Birmingham-based chocolate maker releases an official defence document today to explain to its shareholders its rejection of a hostile bid from the giant US food firm Kraft.
The document says Kraft’s £9.8bn bid for the Birmingham-based chocolate maker “substantially undervalues” the company after a successful year of growth in all of its key markets
“Cadbury is an exceptional business worth much more than the offer put forward by Kraft,” said Cadbury chairman Roger Carr within the note. “It is clear to all that Cadbury is a particularly attractive asset in the sector with iconic brands, a sharp category focus and an enviable geographic footprint.
“We believe our shareholders should have the opportunity to reap the full rewards of the investment that has already been made in creating a platform for future improved revenue growth, enhanced profitability and high cash returns.”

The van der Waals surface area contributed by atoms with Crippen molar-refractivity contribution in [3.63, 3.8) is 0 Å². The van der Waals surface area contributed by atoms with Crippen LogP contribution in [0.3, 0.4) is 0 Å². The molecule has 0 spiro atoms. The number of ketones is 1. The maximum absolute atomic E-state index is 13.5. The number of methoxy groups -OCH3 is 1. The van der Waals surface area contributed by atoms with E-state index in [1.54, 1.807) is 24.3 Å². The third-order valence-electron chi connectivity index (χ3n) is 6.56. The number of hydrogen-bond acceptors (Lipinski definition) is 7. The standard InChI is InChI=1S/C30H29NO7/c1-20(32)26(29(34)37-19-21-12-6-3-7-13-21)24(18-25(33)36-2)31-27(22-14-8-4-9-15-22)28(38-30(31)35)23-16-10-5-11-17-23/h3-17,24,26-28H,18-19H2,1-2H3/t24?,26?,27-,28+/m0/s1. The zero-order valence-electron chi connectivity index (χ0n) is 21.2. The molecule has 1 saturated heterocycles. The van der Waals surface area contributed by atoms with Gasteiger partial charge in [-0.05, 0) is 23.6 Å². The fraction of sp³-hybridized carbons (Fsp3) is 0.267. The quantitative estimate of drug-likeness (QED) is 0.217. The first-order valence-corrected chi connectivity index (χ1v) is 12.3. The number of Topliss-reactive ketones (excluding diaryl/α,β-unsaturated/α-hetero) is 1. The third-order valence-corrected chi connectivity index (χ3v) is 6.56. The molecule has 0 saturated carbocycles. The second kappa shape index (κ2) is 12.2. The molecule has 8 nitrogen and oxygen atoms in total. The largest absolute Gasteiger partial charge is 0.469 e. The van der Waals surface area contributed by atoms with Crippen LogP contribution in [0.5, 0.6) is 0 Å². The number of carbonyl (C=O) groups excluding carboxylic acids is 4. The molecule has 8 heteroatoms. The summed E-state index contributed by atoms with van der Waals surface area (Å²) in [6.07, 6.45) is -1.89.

The note included a trading and guidance update for 2009 and also set out some long term targets as part of its Vision into Action growth plan.
The targets relate to the next four years and include organic revenue growth of 5-7 per cent per year, improved margins of 16-18% by 2013, 80-90% operating cash conversion from 201o, and double digit growth in dividends per share from 2010 onwards.
As for its performance this year, Cadbury says it has had “continued growth in Chocolate, further improvements in Gum and excellent growth in Candy” as it reiterated its expectations of 4-6 per cent growth for this year. It says Kraft’s bid fails to recognise this success.
Cadbury pointed particularly to “strong momentum” in its emerging markets, led by India, Middle East and Africa and South America, while the market share for chocolate in the UK and gum in the US continue to grow impressively.
“Kraft is trying to buy Cadbury on the cheap to provide much needed growth to their unattractive low-growth conglomerate business model,” added Carr in his warning to the shareholders. “Don’t let Kraft steal your company with its derisory offer.”